This time of the year is about optimism for every NBA team, including the Sacramento Kings. The Kings are likely more optimistic than some teams because the previous season is probably one they would like to forget, and that’s been the case for around a decade.
Over that stretch, the Kings have had a team with a defined identity maybe twice. There was the 2005-06 roster that featured Ron Artest (Metta World Peace), Bonzi Wells, Shareef Abdur-Rahim, Kenny Thomas, Corliss Williamson, Mike Bibby and Kevin Martin that was a resilient, “us against the world” type of team. And for a few short months early in the 2014-15 season Michael Malone had the Kings believing in defense and playing a “bully ball” type of basketball through DeMarcus Cousins – the November 2014 era you may say. (They started the season 9-5.) Malone was let go shortly after and that team’s identity was lost.
In other words, the Kings have long been suffering from an identity crisis.
A team that has a defined identity and strives to fit that mold is going to be more successful than one that doesn’t. Granted you need the players to fit that identity, and through that, there will be growing pains. Enter Dave Joerger, who brings with him a “grit and grind” defensive mindset from the Memphis Grizzlies. On Tuesday, the Kings fell to a much more cohesive unit in the Los Angeles Clippers that exposed the fact that the Kings are just learning their new system, as Rudy Gay put it. After the game, Joerger, as he has preached for most of the summer, spelled out what he wants his team’s identity to be.
"We can be known as that team that's hard to play against every night, and that takes a lot of mental fortitude to do that possession after possession, to guard, to run back every possession, and that's what we're working on,” Joerger said.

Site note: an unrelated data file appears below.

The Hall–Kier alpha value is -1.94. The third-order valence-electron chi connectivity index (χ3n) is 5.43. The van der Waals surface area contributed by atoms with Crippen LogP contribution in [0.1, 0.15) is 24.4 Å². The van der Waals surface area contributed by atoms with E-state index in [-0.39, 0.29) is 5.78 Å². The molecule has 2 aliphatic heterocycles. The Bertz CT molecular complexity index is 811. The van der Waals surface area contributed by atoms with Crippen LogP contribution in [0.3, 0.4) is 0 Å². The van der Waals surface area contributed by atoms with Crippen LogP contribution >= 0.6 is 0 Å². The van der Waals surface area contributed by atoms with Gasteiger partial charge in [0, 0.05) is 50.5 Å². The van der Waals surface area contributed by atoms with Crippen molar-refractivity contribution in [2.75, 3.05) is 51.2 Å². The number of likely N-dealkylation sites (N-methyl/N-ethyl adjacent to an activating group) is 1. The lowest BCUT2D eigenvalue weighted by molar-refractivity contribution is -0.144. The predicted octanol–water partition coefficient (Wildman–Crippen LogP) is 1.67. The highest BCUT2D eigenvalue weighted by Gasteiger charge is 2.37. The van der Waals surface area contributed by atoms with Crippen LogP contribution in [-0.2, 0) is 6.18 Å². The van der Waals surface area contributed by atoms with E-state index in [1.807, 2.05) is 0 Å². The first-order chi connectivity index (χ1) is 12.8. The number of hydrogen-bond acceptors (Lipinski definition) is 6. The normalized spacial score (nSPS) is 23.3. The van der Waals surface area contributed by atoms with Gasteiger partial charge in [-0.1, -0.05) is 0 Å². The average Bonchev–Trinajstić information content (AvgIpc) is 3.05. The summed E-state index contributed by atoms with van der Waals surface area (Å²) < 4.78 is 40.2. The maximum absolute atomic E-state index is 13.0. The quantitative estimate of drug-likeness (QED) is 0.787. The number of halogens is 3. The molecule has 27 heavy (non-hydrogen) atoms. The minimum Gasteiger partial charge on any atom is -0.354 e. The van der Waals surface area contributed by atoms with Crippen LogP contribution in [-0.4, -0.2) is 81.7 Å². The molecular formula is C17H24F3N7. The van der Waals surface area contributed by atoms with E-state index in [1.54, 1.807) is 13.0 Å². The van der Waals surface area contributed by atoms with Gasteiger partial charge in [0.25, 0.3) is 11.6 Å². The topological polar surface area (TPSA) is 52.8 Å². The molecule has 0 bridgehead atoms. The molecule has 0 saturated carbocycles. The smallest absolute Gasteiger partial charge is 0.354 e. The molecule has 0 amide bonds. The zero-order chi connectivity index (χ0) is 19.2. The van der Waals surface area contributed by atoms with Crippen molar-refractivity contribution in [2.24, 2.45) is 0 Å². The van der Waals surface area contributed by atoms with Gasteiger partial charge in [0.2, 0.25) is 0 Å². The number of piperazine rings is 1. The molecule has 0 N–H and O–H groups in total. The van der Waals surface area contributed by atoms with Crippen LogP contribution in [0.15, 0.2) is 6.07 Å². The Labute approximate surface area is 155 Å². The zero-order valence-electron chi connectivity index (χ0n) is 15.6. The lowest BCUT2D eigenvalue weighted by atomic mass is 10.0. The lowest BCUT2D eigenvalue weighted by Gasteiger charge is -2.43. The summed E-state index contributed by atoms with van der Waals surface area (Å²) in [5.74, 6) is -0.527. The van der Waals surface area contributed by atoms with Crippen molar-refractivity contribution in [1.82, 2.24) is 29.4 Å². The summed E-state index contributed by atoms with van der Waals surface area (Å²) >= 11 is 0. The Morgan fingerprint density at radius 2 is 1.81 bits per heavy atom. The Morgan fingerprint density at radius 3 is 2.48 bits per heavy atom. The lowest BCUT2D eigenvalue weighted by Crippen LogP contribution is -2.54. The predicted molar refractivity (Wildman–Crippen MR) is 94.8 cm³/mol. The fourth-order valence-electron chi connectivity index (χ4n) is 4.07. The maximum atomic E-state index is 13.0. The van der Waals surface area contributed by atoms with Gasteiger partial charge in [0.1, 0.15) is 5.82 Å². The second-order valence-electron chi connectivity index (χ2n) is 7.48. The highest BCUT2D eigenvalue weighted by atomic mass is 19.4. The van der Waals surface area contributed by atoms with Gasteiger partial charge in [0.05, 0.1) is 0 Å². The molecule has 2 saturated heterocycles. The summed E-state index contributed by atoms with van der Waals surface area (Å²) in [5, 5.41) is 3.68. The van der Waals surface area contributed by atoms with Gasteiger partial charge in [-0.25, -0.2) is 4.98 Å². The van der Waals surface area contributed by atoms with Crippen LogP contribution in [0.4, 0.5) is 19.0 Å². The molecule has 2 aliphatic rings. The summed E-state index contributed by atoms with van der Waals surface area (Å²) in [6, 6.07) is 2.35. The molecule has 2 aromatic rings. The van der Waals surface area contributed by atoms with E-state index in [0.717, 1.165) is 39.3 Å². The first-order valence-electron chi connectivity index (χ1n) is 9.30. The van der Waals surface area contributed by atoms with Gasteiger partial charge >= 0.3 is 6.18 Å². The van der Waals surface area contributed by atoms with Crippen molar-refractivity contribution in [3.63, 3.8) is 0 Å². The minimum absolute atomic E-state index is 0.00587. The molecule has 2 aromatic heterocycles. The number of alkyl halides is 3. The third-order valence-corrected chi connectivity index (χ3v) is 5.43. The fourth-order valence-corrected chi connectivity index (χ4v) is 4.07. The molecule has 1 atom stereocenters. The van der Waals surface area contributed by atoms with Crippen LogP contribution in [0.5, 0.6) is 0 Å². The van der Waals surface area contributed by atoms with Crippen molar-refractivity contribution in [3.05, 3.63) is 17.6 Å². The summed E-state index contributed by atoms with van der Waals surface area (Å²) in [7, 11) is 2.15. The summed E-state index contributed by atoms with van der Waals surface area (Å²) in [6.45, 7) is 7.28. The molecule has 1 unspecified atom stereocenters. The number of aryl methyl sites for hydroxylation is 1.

Joerger, who is one for being rather straightforward with media either through a half-joke or a pointed response, admitted getting the Kings to this point is going to take some time, even declaring that it may take a “year-and-a-half.” Whether that was a bit of humor on his part or not, the Kings should strive to achieve and maintain a specific identity and culture, and be patient while trying to establish it.
Cousins said the beginning stages of this process is what makes this season feel different compared to previous campaigns.
"I think we're finding our identity earlier than usual. We know what type of team we want to be. We know what type of playing style we're going to play,” Cousins said. “He [Joerger] tells you what he expects, he tells you what he wants and that's it,” Cousins said.
That identity, of course, is defensive-minded.
"Your defense has to always be there. Your defense has to travel on the road, your defense has to be there on nights that the ball is not going in,” Joerger said.
Darren Collison said the Kings have the right personnel to play this way.
"That's something we should lay our hat on. We have the players to do it, you think of Arron Afflalo is one of the best two guards that can play defense, Ben [McLemore] can play defense at that position, myself at my position, Garrett Temple, Rudy Gay is long, Cuz, Willie [Cauley-Stein], Kosta [Koufos], we have players that can do it so why not hang our hat on the defensive end?" Collison said.
Playing defense, changing the culture, having the right pieces in place – these are all things we have become accustomed to hearing in Sacramento around this time of the year. As with most things in life, actions speak louder than words. The Kings are now on their fourth coach in four seasons so establishing an identity and keeping the train on the rails isn’t exactly something the fans are going to buy until they see it. It is going to take patience on the part of the players, coaching staff and front office. And it is certainly going to take some accountability and discipline. Collison said he is pleased with the job Joerger is doing so far in that category.
"I love coach. I think Dave is doing a good job of holding everybody responsible, accountable for whatever they’re not doing on the court. That's what you need a coach to do. Dave is doing a good job of making us execute and understand how to execute the plays,” Collison said.
Joerger recently told me how he deals with players who aren’t playing defense is “you don’t play them, it’s pretty simple.” When asked if the same goes for Cousins, he responded with, “Always.”
Cousins referred to Joerger as “cut and dry.”
“He comes in tells what you he needs, let's get the work done, let’s get out. There's no gray area, it's black and white,” Cousins said.